Independent Travel Videos
Simon Calder in St John's
Independent Travel Videos
Latest stories from i100
Have you tried new the Independent Digital Edition apps?
Independent Dating
and  

By clicking 'Search' you
are agreeing to our
Terms of Use.

ES Rentals

    iJobs Job Widget
    iJobs Travel

    Recruitment Genius: Car Sales Executive - Franchised Main Dealer

    £30000 - £40000 per annum: Recruitment Genius: This is a great opportunity for...

    Recruitment Genius: Group Sales Manager - Field Based

    £21000 - £22000 per annum: Recruitment Genius: Located on the stunning Sandban...

    Guru Careers: Email Marketing Specialist

    £26 - 35k (DOE): Guru Careers: An Email Marketing Specialist is needed to join...

    Recruitment Genius: Tour Drivers - UK & European

    Negotiable: Recruitment Genius: This is a fantastic opportunity to join a is a...

    Day In a Page

    Isis hostage crisis: The prisoner swap has only one purpose for the militants - recognition its Islamic State exists and that foreign nations acknowledge its power

    Isis hostage crisis

    The prisoner swap has only one purpose for the militants - recognition its Islamic State exists and that foreign nations acknowledge its power, says Robert Fisk
    Missing salvage expert who found $50m of sunken treasure before disappearing, tracked down at last

    The runaway buccaneers and the ship full of gold

    Salvage expert Tommy Thompson found sunken treasure worth millions. Then he vanished... until now
    Homeless Veterans appeal: ‘If you’re hard on the world you are hard on yourself’

    Homeless Veterans appeal: ‘If you’re hard on the world you are hard on yourself’

    Maverick artist Grayson Perry backs our campaign
    Assisted Dying Bill: I want to be able to decide about my own death - I want to have control of my life

    Assisted Dying Bill: 'I want control of my life'

    This week the Assisted Dying Bill is debated in the Lords. Virginia Ironside, who has already made plans for her own self-deliverance, argues that it's time we allowed people a humane, compassionate death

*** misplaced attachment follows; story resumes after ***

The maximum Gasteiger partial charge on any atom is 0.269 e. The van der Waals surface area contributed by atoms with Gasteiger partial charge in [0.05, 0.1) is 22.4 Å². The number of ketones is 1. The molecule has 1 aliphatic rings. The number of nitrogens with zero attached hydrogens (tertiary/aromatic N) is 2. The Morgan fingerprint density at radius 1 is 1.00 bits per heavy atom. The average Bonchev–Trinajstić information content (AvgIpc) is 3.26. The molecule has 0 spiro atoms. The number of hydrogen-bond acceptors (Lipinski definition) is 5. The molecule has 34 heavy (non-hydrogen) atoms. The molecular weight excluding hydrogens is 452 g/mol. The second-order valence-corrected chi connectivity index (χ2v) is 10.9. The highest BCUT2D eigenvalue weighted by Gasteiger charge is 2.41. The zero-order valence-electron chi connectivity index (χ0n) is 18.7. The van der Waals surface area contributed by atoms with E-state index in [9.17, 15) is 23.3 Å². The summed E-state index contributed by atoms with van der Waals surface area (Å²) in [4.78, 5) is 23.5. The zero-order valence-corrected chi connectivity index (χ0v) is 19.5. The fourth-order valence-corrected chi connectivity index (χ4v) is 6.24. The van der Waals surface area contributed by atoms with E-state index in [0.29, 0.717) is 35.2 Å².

Move over, kale - cabbage is the new rising star

    Cabbage is king again

    Sophie Morris banishes thoughts of soggy school dinners and turns over a new leaf
    11 best winter skin treats

    Give your moisturiser a helping hand: 11 best winter skin treats

    Get an extra boost of nourishment from one of these hard-working products
    Paul Scholes column: The more Jose Mourinho attempts to influence match officials, the more they are likely to ignore him

    Paul Scholes column

    The more Jose Mourinho attempts to influence match officials, the more they are likely to ignore him
    Frank Warren column: No cigar, but pots of money: here come the Cubans

    Frank Warren's Ringside

    No cigar, but pots of money: here come the Cubans
    Isis hostage crisis: Militant group stands strong as its numerous enemies fail to find a common plan to defeat it

    Isis stands strong as its numerous enemies fail to find a common plan to defeat it

    The jihadis are being squeezed militarily and economically, but there is no sign of an implosion, says Patrick Cockburn
    Virtual reality thrusts viewers into the frontline of global events - and puts film-goers at the heart of the action

    Virtual reality: Seeing is believing

    Virtual reality thrusts viewers into the frontline of global events - and puts film-goers at the heart of the action
    Homeless Veterans appeal: MP says Coalition ‘not doing enough’

    Homeless Veterans appeal

    MP says Coalition ‘not doing enough’ to help
    Larry David, Steve Coogan and other comedians share stories of depression in new documentary

    Comedians share stories of depression

    The director of the new documentary, Kevin Pollak, tells Jessica Barrett how he got them to talk
    Has The Archers lost the plot with it's spicy storylines?

    Has The Archers lost the plot?

    A growing number of listeners are voicing their discontent over the rural soap's spicy storylines; so loudly that even the BBC's director-general seems worried, says Simon Kelner
    English Heritage adds 14 post-war office buildings to its protected lists

    14 office buildings added to protected lists

    Christopher Beanland explores the underrated appeal of these palaces of pen-pushing
    Human skull discovery in Israel proves humans lived side-by-side with Neanderthals

    Human skull discovery in Israel proves humans lived side-by-side with Neanderthals

    Scientists unearthed the cranial fragments from Manot Cave in West Galilee